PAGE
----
CBP has already issued a final rule for the disclosure to rights holders of samples of goods suspected of bearing infringing trademarks. The final rule was published on September 18, 2015, and modified both 19 C.F.R. parts 133 and 151.

2. Regarding the circumvention of copyright protection, Section 303 of the TFTE has amended 19 U.S.C. § 1595a(c)(2). The legislation grants CBP additional authority to seize any device designed to circumvent copyright protections, as defined in 17 U.S.C. § 1201(a)(2) or (b)(1).

Section 303 also provides that persons injured by the violation of 17 U.S.C. § 1201(a)(2) or (b)(1) that resulted in the seizure of merchandise shall be provided information if that person is included on a list to be established by CBP, which will be published in the Federal Register, along with subsequent revisions. The Section directs CBP to publish regulations allowing for this notification no later than February 24, 2017.

3. Section 305 of the TFTE states that CBP shall treat copyright applicants in the same manner as holders of registered copyrights. The TFTE gives CBP until August 24, 2016 to establish a process that shall enforce a copyright for which the owner has submitted an application for registration with the U.S. Copyright Office.

4. Other measures related to intellectual property protection include:

  1. Section 305 of the TFTE provides statutory authorization for the already existing National Intellectual Property Rights Coordination Center, which synchronizes U.S. federal agency activities in the prevention of the importation and exportation of goods that infringe intellectual property rights.
  2. Section 306 requires the drafting of a “Joint Strategic Plan for the Enforcement of Intellectual Property Rights.”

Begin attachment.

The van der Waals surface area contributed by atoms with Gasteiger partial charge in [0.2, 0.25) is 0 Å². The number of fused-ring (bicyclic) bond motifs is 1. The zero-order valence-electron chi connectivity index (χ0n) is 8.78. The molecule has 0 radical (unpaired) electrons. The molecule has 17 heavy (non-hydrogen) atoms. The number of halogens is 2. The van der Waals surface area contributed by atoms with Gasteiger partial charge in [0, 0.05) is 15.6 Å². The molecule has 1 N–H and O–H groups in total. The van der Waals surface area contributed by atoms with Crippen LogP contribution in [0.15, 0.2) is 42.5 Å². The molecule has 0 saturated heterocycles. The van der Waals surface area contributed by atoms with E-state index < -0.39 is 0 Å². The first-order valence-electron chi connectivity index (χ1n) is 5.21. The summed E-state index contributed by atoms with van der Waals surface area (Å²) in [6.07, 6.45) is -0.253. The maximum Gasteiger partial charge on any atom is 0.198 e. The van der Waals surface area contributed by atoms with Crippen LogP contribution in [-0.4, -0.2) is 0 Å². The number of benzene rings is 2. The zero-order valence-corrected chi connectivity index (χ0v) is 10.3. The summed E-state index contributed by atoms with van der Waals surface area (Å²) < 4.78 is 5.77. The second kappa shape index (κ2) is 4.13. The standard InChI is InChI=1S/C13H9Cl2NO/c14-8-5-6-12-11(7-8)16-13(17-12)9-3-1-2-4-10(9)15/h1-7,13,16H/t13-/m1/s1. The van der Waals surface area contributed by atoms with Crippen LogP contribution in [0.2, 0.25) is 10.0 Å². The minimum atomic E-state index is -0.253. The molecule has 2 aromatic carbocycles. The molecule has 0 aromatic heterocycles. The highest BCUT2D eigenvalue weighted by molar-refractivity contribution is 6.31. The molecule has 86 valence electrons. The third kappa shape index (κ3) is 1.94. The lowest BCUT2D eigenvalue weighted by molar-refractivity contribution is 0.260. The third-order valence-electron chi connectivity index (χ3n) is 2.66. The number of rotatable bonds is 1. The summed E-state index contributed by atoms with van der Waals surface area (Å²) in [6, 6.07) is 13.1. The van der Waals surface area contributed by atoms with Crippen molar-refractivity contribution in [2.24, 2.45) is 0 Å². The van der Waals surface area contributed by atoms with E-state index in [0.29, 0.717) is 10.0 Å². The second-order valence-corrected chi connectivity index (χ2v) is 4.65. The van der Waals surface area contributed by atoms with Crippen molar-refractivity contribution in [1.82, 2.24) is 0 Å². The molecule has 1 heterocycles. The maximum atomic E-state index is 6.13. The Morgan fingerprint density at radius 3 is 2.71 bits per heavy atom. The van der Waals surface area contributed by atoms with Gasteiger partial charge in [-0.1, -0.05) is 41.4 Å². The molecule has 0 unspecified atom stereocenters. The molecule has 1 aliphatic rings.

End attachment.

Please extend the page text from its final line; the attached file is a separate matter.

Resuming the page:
3. Section 307 provides for “Additional Personnel Dedicated to the Enforcement of Intellectual Property Rights.”
  4. Section 308 provides for “Training with Respect to the Enforcement of Intellectual Property Rights,” including consultation with the private sector on the identification of new technologies to detect and identify infringing merchandise at U.S. ports.

For more information, please contact the professional(s) listed below, or your regular Crowell & Moring contact.

Alexander H. Schaefer
Partner – Washington, D.C.
Phone: +1 202.624.2773

Michael H. Jacobs
Partner – Washington, D.C.
Phone: +1 202.624.2568

Aaron Marx
Counsel – Washington, D.C.
Phone: +1 202.624.2751

Omar A. Galiano
Counsel – Washington, D.C.
Phone: +1 202.624.2946

Crowell & Moring LLP is an international law firm with more than 500 lawyers representing clients in litigation and arbitration, regulatory, and transactional matters. The firm is internationally recognized for its representation of Fortune 500 companies in high-stakes litigation, as well as its ongoing commitment to pro bono service and diversity. The firm has offices in Washington, DC, New York, Los Angeles, San Francisco, Orange County, London, Brussels, and Shanghai.